In the media

How regulation can help clean up the messy EV charging landscape

Drew HasBrouck

By Drew HasBrouck

Renewable Energy World

12 December 2023

PA Consulting energy and utilities expert Drew HasBrouck authored an article for Renewable Energy World discussing the need for a regulated EV charging market in the US.

Electric vehicle drivers face a question every time they pull up to a charging station: Will I be able to charge successfully? Unfortunately, poor charging experiences are all too common for today’s EV drivers. This is the result of a systemic market failure to reward reliable EV chargers and punish chronically unreliable ones.

This isn’t how it has to be, and it’s not fair to the driving public that this is the current state of our industry. It’s time to bring best-in-class market constructs to the EV charging industry that will assure drivers of consistent and reliable charging experiences while enabling private sector investors to maximize their business opportunities as they bring the EV revolution to life.

Poor customer experiences

Poor customer experiences are often blamed on nascent technology within the EV charging ecosystem. But technology is not the root cause.

Poor EV charger reliability is acutely harmful to customers and has major implications for the broader industry, including private capital being deployed in the sector. Chargers are financed with an underlying utilization assumption – how much energy will be pushed through a charger or the number of hours of the day it will be in use. When there is a reliability problem with a charger, it not only hurts the driver but also contributes to “utilization leakage” – the loss of revenue opportunity for the owner. And that will come back around to drivers via higher charging prices, fewer chargers deployed, and a slower pace of EV adoption.

The technical reasons for unreliable EV charging fall into a few categories – headlined by failed ‘handshakes’ (EV talking to EV charger), faulty payment systems (failed app transactions, broken credit card readers), and damaged charging hardware (power electronics issues, broken connectors). There has been steady progress in addressing each of these issues – from physical design improvements by EV charger manufacturers to better collaboration between automakers and charge point operators (CPOs) to technological advances in payment systems. But these technical challenges are not the reason for unreliable EV charging infrastructure, and solving the technical challenges alone will not result in an acceptably reliable EV charging ecosystem.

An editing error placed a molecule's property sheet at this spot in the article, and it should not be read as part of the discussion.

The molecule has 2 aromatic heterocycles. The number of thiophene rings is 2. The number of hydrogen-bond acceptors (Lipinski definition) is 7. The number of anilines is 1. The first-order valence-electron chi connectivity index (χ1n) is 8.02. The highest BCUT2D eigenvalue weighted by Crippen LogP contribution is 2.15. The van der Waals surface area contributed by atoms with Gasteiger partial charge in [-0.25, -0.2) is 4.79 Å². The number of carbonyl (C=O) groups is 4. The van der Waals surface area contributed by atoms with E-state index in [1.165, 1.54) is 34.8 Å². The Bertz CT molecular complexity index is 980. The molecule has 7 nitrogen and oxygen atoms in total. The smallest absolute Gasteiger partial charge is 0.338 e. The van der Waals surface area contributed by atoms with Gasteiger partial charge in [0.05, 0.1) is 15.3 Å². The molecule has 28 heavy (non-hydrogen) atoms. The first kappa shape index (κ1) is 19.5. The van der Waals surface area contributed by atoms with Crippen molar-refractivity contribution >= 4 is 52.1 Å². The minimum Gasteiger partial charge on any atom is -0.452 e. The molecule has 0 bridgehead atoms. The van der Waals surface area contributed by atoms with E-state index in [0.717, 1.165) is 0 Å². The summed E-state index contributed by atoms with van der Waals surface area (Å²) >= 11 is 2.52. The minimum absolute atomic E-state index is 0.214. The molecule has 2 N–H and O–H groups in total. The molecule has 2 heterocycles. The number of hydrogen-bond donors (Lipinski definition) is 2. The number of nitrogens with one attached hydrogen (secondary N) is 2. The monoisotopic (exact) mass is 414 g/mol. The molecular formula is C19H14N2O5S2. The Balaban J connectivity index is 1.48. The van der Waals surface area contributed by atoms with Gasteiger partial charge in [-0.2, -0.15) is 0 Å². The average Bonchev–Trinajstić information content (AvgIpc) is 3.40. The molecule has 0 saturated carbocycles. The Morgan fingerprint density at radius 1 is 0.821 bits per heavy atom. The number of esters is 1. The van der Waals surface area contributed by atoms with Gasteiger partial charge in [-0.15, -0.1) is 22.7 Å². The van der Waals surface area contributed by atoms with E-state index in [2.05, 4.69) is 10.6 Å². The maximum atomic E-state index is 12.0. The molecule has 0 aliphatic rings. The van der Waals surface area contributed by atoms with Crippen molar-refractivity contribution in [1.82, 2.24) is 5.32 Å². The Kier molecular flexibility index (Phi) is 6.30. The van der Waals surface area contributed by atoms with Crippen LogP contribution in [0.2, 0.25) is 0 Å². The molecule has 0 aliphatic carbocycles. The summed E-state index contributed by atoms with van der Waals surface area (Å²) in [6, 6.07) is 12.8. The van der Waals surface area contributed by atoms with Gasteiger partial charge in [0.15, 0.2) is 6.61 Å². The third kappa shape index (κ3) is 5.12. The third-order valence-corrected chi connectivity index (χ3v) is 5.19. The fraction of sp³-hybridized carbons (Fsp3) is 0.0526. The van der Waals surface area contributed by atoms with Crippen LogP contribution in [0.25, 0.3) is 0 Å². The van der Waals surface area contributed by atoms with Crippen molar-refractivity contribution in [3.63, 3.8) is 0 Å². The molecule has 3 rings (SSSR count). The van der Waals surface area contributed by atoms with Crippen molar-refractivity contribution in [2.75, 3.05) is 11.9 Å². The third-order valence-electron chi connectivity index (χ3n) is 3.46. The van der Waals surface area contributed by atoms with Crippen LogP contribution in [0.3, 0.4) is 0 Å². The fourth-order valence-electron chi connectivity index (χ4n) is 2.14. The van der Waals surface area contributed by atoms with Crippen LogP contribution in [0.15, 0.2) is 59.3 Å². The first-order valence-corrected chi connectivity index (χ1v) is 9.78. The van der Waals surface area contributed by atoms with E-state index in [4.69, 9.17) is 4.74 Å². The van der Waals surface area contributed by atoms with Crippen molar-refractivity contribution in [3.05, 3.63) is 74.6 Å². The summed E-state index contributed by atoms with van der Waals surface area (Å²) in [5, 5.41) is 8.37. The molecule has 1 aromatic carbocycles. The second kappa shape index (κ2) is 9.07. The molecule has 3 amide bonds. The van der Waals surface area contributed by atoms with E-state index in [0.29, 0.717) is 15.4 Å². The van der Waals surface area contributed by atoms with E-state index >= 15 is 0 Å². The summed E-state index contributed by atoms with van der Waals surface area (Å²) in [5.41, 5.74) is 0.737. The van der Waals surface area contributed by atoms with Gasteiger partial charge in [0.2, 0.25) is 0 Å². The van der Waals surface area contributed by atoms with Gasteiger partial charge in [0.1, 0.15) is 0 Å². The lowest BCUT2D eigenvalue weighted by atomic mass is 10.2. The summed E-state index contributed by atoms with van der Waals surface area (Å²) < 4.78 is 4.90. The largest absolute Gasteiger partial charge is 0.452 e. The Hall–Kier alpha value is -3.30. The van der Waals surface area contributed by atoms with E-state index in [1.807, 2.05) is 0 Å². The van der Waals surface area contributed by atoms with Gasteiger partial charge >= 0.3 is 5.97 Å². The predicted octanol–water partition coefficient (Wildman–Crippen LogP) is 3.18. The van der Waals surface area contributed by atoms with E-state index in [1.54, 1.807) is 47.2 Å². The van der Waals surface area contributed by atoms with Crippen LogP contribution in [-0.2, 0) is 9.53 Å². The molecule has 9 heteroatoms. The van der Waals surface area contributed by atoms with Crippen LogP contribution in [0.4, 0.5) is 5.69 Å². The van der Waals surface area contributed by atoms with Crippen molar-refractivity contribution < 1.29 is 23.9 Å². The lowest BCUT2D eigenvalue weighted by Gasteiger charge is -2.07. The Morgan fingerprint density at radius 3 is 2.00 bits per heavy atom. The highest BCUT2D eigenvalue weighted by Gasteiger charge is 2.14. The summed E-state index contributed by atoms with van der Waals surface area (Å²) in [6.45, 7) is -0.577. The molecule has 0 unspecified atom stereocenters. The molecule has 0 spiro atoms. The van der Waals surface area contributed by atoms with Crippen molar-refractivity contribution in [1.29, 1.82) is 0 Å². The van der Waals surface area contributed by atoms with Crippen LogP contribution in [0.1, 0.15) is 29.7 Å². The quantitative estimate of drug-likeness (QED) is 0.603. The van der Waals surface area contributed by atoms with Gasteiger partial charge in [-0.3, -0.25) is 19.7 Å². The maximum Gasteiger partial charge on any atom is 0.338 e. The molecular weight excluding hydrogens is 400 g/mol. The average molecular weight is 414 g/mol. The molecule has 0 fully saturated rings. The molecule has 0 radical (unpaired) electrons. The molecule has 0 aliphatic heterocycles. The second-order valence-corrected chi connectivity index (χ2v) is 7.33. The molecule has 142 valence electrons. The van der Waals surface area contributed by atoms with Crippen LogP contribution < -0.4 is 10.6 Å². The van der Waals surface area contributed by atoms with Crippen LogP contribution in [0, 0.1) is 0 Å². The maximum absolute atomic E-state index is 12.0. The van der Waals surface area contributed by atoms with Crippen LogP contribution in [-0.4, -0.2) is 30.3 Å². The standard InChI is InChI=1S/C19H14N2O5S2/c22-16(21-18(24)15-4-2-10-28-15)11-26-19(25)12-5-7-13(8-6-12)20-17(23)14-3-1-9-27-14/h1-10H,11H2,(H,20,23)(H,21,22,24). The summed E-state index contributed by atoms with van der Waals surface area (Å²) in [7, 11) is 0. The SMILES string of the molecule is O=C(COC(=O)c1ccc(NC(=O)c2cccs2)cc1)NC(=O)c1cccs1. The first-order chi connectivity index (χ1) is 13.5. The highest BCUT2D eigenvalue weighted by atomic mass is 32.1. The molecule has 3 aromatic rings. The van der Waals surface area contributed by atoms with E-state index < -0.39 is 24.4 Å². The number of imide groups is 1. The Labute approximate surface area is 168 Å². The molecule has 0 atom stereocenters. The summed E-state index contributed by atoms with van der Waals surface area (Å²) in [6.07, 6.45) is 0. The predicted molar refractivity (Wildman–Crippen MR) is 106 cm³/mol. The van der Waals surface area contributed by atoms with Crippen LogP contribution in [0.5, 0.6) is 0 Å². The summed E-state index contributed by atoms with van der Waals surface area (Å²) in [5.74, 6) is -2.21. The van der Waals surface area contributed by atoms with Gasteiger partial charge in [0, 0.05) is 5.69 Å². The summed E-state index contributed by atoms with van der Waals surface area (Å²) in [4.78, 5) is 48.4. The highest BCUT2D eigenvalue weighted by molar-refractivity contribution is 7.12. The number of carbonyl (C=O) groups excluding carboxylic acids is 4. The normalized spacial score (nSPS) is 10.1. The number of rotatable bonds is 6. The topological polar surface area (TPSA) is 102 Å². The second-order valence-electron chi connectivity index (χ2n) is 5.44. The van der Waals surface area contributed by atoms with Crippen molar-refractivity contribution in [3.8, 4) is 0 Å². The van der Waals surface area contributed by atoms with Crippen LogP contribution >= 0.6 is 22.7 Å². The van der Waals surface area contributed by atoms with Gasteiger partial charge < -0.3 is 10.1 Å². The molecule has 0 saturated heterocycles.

We operate much more complicated systems at far higher reliability than these EV charging assets. The U.S. electric power system delivers electricity to customers with 99.98% reliability, which equates to only about two hours of interruption per year on average, excluding events such as major storms. If EV charging were as dependable as our electric power system, a driver would only expect to have a few failed charging attempts in a lifetime.

Systemic market failure is to blame for unreliable EV charging

Thus far, no effective market construct has been put in place that promotes consistently reliable EV charging.

Proponents of utility-owned EV chargers argue that these chargers will be more reliable than those operated by CPOs because utilities have many decades of operating analogous assets with extremely high levels of reliability. Critics claim that utility-owned chargers will ultimately cost customers much more, and it is inappropriate to place an existing monopoly in complete control of the new EV charging ecosystem. The reality is that there will be varying levels of utility charger ownership throughout the country, but given the divisiveness of this issue, there is no chance of ubiquitous utility ownership of chargers to resolve the EV charging reliability crisis.